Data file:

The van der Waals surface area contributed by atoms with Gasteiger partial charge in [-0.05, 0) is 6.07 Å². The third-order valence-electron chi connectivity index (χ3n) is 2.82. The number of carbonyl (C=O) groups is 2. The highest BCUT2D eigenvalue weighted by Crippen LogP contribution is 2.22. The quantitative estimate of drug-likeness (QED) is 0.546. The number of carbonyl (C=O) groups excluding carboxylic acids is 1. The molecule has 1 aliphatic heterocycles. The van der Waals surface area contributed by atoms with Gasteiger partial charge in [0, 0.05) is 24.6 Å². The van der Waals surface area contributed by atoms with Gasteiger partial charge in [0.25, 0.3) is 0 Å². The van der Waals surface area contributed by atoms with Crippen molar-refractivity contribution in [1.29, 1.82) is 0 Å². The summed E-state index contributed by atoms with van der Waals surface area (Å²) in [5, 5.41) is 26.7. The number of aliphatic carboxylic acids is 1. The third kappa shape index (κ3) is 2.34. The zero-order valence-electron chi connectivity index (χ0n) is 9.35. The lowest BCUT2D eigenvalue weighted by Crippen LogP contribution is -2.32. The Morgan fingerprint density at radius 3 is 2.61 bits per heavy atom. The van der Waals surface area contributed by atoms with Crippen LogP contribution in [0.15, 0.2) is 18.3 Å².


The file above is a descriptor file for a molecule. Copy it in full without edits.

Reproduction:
The van der Waals surface area contributed by atoms with Gasteiger partial charge in [-0.05, 0) is 6.07 Å². The third-order valence-electron chi connectivity index (χ3n) is 2.82. The number of carbonyl (C=O) groups is 2. The highest BCUT2D eigenvalue weighted by Crippen LogP contribution is 2.22. The quantitative estimate of drug-likeness (QED) is 0.546. The number of carbonyl (C=O) groups excluding carboxylic acids is 1. The molecule has 1 aliphatic heterocycles. The van der Waals surface area contributed by atoms with Gasteiger partial charge in [0, 0.05) is 24.6 Å². The van der Waals surface area contributed by atoms with Gasteiger partial charge in [0.25, 0.3) is 0 Å². The van der Waals surface area contributed by atoms with Crippen molar-refractivity contribution in [1.29, 1.82) is 0 Å². The summed E-state index contributed by atoms with van der Waals surface area (Å²) in [5, 5.41) is 26.7. The number of aliphatic carboxylic acids is 1. The third kappa shape index (κ3) is 2.34. The zero-order valence-electron chi connectivity index (χ0n) is 9.35. The lowest BCUT2D eigenvalue weighted by Crippen LogP contribution is -2.32. The Morgan fingerprint density at radius 3 is 2.61 bits per heavy atom. The van der Waals surface area contributed by atoms with Crippen LogP contribution in [0.15, 0.2) is 18.3 Å².